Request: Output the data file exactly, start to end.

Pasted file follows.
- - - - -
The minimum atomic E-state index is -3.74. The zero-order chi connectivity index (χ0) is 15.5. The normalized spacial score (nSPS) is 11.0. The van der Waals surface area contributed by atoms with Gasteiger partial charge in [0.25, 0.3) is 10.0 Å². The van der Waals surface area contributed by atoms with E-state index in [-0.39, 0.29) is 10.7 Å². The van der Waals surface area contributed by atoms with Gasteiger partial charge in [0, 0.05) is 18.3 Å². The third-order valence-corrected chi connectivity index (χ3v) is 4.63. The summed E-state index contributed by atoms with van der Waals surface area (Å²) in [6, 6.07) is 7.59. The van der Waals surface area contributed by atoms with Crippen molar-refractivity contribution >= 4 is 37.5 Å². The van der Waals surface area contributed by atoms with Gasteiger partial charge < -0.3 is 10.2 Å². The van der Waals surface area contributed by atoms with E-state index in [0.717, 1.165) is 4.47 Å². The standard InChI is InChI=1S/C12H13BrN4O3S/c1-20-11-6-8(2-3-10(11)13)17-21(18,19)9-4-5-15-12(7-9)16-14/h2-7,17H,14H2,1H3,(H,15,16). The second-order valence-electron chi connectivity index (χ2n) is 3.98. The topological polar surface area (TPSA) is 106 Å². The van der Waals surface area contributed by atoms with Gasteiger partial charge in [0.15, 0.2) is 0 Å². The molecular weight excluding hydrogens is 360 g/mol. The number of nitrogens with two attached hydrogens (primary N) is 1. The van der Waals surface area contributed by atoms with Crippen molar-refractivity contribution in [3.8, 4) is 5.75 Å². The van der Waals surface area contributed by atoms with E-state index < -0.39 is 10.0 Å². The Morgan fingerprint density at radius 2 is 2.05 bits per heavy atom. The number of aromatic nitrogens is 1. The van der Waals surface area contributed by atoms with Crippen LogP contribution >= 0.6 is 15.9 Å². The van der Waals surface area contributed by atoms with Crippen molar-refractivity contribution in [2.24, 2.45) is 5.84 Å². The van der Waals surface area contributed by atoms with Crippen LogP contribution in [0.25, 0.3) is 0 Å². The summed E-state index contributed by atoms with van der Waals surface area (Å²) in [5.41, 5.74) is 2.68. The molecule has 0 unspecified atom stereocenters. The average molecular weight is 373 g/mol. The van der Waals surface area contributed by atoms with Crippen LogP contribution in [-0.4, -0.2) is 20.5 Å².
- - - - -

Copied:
The minimum atomic E-state index is -3.74. The zero-order chi connectivity index (χ0) is 15.5. The normalized spacial score (nSPS) is 11.0. The van der Waals surface area contributed by atoms with Gasteiger partial charge in [0.25, 0.3) is 10.0 Å². The van der Waals surface area contributed by atoms with E-state index in [-0.39, 0.29) is 10.7 Å². The van der Waals surface area contributed by atoms with Gasteiger partial charge in [0, 0.05) is 18.3 Å². The third-order valence-corrected chi connectivity index (χ3v) is 4.63. The summed E-state index contributed by atoms with van der Waals surface area (Å²) in [6, 6.07) is 7.59. The van der Waals surface area contributed by atoms with Crippen molar-refractivity contribution >= 4 is 37.5 Å². The van der Waals surface area contributed by atoms with Gasteiger partial charge < -0.3 is 10.2 Å². The van der Waals surface area contributed by atoms with E-state index in [0.717, 1.165) is 4.47 Å². The standard InChI is InChI=1S/C12H13BrN4O3S/c1-20-11-6-8(2-3-10(11)13)17-21(18,19)9-4-5-15-12(7-9)16-14/h2-7,17H,14H2,1H3,(H,15,16). The second-order valence-electron chi connectivity index (χ2n) is 3.98. The topological polar surface area (TPSA) is 106 Å². The van der Waals surface area contributed by atoms with Gasteiger partial charge in [0.15, 0.2) is 0 Å². The molecular weight excluding hydrogens is 360 g/mol. The number of nitrogens with two attached hydrogens (primary N) is 1. The van der Waals surface area contributed by atoms with Crippen molar-refractivity contribution in [3.8, 4) is 5.75 Å². The van der Waals surface area contributed by atoms with E-state index < -0.39 is 10.0 Å². The Morgan fingerprint density at radius 2 is 2.05 bits per heavy atom. The number of aromatic nitrogens is 1. The van der Waals surface area contributed by atoms with Crippen LogP contribution >= 0.6 is 15.9 Å². The van der Waals surface area contributed by atoms with Crippen molar-refractivity contribution in [2.24, 2.45) is 5.84 Å². The van der Waals surface area contributed by atoms with Crippen LogP contribution in [0.25, 0.3) is 0 Å². The summed E-state index contributed by atoms with van der Waals surface area (Å²) in [5.41, 5.74) is 2.68. The molecule has 0 unspecified atom stereocenters. The average molecular weight is 373 g/mol. The van der Waals surface area contributed by atoms with Crippen LogP contribution in [-0.4, -0.2) is 20.5 Å².